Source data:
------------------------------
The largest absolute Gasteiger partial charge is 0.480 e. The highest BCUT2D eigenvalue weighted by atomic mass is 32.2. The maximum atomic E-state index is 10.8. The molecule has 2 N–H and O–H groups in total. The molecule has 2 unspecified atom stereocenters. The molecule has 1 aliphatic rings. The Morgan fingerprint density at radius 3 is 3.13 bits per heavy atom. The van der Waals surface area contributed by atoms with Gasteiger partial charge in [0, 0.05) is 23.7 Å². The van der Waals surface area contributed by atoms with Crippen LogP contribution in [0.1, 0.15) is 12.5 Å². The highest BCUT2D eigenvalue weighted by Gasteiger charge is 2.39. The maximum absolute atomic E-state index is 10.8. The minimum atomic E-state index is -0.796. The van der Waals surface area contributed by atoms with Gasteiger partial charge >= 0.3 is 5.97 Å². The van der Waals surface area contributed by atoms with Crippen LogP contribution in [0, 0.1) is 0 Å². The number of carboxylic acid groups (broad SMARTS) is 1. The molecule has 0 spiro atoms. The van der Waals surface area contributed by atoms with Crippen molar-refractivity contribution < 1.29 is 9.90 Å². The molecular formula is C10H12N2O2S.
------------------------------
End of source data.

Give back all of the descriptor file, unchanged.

The largest absolute Gasteiger partial charge is 0.480 e. The highest BCUT2D eigenvalue weighted by atomic mass is 32.2. The maximum atomic E-state index is 10.8. The molecule has 2 N–H and O–H groups in total. The molecule has 2 unspecified atom stereocenters. The molecule has 1 aliphatic rings. The Morgan fingerprint density at radius 3 is 3.13 bits per heavy atom. The van der Waals surface area contributed by atoms with Gasteiger partial charge in [0, 0.05) is 23.7 Å². The van der Waals surface area contributed by atoms with Crippen LogP contribution in [0.1, 0.15) is 12.5 Å². The highest BCUT2D eigenvalue weighted by Gasteiger charge is 2.39. The maximum absolute atomic E-state index is 10.8. The minimum atomic E-state index is -0.796. The van der Waals surface area contributed by atoms with Gasteiger partial charge >= 0.3 is 5.97 Å². The van der Waals surface area contributed by atoms with Crippen LogP contribution in [0, 0.1) is 0 Å². The number of carboxylic acid groups (broad SMARTS) is 1. The molecule has 0 spiro atoms. The van der Waals surface area contributed by atoms with Crippen molar-refractivity contribution < 1.29 is 9.90 Å². The molecular formula is C10H12N2O2S.